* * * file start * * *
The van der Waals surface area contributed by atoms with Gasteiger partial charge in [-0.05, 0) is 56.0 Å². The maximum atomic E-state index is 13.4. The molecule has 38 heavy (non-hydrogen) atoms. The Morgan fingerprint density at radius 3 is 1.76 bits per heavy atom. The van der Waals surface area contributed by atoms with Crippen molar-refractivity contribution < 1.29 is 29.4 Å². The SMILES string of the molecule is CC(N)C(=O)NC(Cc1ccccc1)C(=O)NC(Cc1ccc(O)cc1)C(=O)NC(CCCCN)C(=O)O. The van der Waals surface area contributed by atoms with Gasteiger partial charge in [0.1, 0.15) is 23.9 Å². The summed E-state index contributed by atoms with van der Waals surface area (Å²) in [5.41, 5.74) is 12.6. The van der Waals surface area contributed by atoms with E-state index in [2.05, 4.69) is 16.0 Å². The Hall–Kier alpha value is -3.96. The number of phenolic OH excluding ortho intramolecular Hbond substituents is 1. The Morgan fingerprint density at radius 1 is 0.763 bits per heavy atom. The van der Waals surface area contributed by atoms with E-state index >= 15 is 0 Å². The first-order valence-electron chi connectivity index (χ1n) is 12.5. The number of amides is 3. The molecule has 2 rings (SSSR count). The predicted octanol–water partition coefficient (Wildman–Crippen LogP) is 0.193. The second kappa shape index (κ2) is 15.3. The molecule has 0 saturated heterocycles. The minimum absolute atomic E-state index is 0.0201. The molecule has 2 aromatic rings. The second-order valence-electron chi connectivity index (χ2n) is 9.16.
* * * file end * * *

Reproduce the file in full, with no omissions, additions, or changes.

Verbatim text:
The van der Waals surface area contributed by atoms with Gasteiger partial charge in [-0.05, 0) is 56.0 Å². The maximum atomic E-state index is 13.4. The molecule has 38 heavy (non-hydrogen) atoms. The Morgan fingerprint density at radius 3 is 1.76 bits per heavy atom. The van der Waals surface area contributed by atoms with Crippen molar-refractivity contribution < 1.29 is 29.4 Å². The SMILES string of the molecule is CC(N)C(=O)NC(Cc1ccccc1)C(=O)NC(Cc1ccc(O)cc1)C(=O)NC(CCCCN)C(=O)O. The van der Waals surface area contributed by atoms with Gasteiger partial charge in [0.1, 0.15) is 23.9 Å². The summed E-state index contributed by atoms with van der Waals surface area (Å²) in [5.41, 5.74) is 12.6. The van der Waals surface area contributed by atoms with E-state index in [2.05, 4.69) is 16.0 Å². The Hall–Kier alpha value is -3.96. The number of phenolic OH excluding ortho intramolecular Hbond substituents is 1. The Morgan fingerprint density at radius 1 is 0.763 bits per heavy atom. The van der Waals surface area contributed by atoms with E-state index >= 15 is 0 Å². The first-order valence-electron chi connectivity index (χ1n) is 12.5. The number of amides is 3. The molecule has 2 rings (SSSR count). The predicted octanol–water partition coefficient (Wildman–Crippen LogP) is 0.193. The second kappa shape index (κ2) is 15.3. The molecule has 0 saturated heterocycles. The minimum absolute atomic E-state index is 0.0201. The molecule has 2 aromatic rings. The second-order valence-electron chi connectivity index (χ2n) is 9.16.